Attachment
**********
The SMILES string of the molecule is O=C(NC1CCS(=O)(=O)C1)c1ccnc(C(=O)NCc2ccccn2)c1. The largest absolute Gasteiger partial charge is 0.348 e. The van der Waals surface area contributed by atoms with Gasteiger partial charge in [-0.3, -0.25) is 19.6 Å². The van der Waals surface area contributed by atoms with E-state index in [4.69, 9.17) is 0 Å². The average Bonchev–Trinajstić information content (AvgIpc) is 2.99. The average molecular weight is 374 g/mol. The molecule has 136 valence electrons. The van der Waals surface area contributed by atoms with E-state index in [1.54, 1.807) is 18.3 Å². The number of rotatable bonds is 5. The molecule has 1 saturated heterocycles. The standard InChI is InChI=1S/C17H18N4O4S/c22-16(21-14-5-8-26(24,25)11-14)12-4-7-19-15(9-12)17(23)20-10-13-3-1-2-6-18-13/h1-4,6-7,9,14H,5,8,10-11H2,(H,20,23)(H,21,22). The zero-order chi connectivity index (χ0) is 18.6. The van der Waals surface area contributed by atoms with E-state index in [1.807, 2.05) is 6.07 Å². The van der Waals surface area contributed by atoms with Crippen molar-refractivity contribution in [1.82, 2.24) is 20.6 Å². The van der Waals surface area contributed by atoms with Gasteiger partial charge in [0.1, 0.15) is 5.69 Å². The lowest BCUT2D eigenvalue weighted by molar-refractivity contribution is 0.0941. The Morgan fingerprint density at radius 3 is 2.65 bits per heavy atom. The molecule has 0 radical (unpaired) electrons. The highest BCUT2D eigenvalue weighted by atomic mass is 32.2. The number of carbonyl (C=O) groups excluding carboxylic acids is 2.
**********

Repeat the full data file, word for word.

The SMILES string of the molecule is O=C(NC1CCS(=O)(=O)C1)c1ccnc(C(=O)NCc2ccccn2)c1. The largest absolute Gasteiger partial charge is 0.348 e. The van der Waals surface area contributed by atoms with Gasteiger partial charge in [-0.3, -0.25) is 19.6 Å². The van der Waals surface area contributed by atoms with E-state index in [4.69, 9.17) is 0 Å². The average Bonchev–Trinajstić information content (AvgIpc) is 2.99. The average molecular weight is 374 g/mol. The molecule has 136 valence electrons. The van der Waals surface area contributed by atoms with E-state index in [1.54, 1.807) is 18.3 Å². The number of rotatable bonds is 5. The molecule has 1 saturated heterocycles. The standard InChI is InChI=1S/C17H18N4O4S/c22-16(21-14-5-8-26(24,25)11-14)12-4-7-19-15(9-12)17(23)20-10-13-3-1-2-6-18-13/h1-4,6-7,9,14H,5,8,10-11H2,(H,20,23)(H,21,22). The zero-order chi connectivity index (χ0) is 18.6. The van der Waals surface area contributed by atoms with E-state index in [1.807, 2.05) is 6.07 Å². The van der Waals surface area contributed by atoms with Crippen molar-refractivity contribution in [1.82, 2.24) is 20.6 Å². The van der Waals surface area contributed by atoms with Gasteiger partial charge in [0.1, 0.15) is 5.69 Å². The lowest BCUT2D eigenvalue weighted by molar-refractivity contribution is 0.0941. The Morgan fingerprint density at radius 3 is 2.65 bits per heavy atom. The molecule has 0 radical (unpaired) electrons. The highest BCUT2D eigenvalue weighted by atomic mass is 32.2. The number of carbonyl (C=O) groups excluding carboxylic acids is 2.